The most important tip for even veteran authors is to surf the Web for yourself. We can show and explain a few neat tricks to get you started, but there are thousands of authors out there combining and recombining HTML and XHTML tags and juggling content to create compelling and useful documents.
Examine (don't steal) others' pages for eye-catching and effective features, and use them to guide your own creations. Get a feel for the more effective web collections. How are their documents organized? How large is each document?
We all learn from experience, so go get it!
We continuously argue throughout this book that content matters most, not look. But that doesn't mean presentation doesn't matter.
Effective documents match your target audience's expectations, giving them a familiar environment in which to explore and gather information. Serious academicians, for instance, expect a journal-like appearance for a treatise on the physiology of the kumquat: long on meaningful words, figures, and diagrams and short on frivolous trappings like cute bullets and font abuse. Don't insult the reader's eye, except when exercising artistic license to jar or in order to attack your reader's sensibilities.
By anticipating your audience and designing your documents to appeal to their tastes, you also subtly deflect unwanted surfers from your pages. Undesirables, such as penniless college students surfing your commercial site, may hog your server's resources and prevent the buying audience you desire from ready access to your pages.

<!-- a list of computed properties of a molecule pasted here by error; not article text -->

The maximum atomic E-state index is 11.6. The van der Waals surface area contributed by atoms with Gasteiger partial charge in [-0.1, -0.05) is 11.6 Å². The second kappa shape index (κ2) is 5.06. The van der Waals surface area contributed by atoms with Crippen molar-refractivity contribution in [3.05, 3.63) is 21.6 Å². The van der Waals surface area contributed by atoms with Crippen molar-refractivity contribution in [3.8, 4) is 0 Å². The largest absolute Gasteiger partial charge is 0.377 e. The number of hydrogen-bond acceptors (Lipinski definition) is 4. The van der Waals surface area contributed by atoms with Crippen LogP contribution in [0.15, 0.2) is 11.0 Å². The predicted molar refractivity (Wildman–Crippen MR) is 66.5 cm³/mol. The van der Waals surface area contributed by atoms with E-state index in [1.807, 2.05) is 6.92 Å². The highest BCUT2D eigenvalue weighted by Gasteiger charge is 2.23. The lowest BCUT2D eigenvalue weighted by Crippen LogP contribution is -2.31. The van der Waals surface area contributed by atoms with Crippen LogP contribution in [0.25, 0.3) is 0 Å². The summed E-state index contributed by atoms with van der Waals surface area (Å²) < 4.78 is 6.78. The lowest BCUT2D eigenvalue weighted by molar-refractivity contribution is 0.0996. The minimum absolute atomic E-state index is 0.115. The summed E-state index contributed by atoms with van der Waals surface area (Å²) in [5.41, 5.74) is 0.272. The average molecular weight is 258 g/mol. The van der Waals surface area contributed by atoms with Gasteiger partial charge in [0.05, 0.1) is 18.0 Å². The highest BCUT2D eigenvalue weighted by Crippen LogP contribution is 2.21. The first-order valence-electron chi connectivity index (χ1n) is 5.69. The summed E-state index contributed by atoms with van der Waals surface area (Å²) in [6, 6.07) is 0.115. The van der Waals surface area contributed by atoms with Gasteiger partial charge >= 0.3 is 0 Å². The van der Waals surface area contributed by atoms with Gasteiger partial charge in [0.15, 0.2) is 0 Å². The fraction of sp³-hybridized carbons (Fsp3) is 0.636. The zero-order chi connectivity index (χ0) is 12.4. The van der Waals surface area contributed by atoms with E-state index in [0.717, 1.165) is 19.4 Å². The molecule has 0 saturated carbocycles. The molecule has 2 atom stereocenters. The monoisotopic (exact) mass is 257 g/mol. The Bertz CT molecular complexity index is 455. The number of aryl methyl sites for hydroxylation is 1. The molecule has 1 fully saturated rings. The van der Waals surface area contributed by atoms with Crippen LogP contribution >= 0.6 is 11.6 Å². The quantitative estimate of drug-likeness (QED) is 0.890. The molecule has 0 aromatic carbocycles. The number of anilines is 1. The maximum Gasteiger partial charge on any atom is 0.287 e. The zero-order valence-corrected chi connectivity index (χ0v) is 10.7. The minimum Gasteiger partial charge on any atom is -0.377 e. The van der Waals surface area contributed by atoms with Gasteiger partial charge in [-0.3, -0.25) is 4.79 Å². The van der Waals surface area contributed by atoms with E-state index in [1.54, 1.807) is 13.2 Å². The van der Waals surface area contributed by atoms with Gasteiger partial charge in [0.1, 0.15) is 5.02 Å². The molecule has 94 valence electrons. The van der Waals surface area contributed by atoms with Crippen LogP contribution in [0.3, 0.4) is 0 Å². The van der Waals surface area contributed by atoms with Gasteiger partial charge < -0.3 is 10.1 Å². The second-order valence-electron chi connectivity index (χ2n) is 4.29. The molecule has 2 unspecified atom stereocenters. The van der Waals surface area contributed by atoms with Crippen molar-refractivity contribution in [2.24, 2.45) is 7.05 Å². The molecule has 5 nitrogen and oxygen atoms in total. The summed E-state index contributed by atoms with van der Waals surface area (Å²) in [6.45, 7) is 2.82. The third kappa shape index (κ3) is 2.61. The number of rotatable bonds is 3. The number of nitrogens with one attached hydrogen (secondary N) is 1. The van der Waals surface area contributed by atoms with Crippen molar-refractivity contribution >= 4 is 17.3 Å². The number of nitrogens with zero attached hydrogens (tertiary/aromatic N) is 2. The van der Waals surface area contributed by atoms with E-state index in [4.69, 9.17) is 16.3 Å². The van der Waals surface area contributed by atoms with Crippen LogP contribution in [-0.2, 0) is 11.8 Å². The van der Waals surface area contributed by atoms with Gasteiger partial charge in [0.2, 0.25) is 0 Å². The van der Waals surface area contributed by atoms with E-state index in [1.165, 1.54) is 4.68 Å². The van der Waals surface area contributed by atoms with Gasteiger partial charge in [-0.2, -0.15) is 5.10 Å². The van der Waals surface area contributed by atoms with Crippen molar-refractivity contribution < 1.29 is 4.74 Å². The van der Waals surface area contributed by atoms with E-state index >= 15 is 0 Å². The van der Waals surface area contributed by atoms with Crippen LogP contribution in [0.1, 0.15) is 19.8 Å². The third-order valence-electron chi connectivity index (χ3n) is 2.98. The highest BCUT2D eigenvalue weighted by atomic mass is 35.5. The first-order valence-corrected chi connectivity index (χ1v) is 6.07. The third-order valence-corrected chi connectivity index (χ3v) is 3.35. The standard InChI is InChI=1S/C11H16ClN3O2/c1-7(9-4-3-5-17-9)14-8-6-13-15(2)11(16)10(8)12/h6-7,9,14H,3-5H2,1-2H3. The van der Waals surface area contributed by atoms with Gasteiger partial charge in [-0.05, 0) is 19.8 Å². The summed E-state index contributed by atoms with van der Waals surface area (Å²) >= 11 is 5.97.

Not that there's anything wrong with that. We both started out as penniless college students and, years later, wound up writing for O'Reilly.
You can use subtle colors and muted text transitions between sections for a classical art museum's collection, to mimic the hushed environment of a real classical art museum. The typical rock-'n'-roll crazed web-surfer maniac probably won't take more than a glance at your site, but the millionaire arts patron might.
Also, use effective layout to gently guide your readers' eyes to areas of interest in your documents. Do that by adhering to the basic rules of document layout and design, such as placing figures and diagrams near (if not inline with) their content references. Nothing's worse than having to scroll up and down the browser window in a desperate search for a picture that can explain everything.
We won't lie and suggest that we're design experts. We aren't, but they're not hard to find. So, another tip for the serious web page author is to seek professional help. The best situation is to have design experience yourself. Next best is to have a pro looking over your shoulder, or at least somewhere within earshot.
Make a trip to your local library and do some reading on your own, too. Better yet, browse the various online guides. Check out Web Design in a Nutshell by Jennifer Niederst (O'Reilly). Your readers will be glad you did. [Section 1.6]
The next best tip we can give you is to reuse your documents. Don't start from scratch each time. Rather, develop a consistent framework, even to the point of a content outline into which you add the detail and character for each page. And endeavor to create CSS2-based style sheets, so that the look and feel of your documents remains consistent across your collection.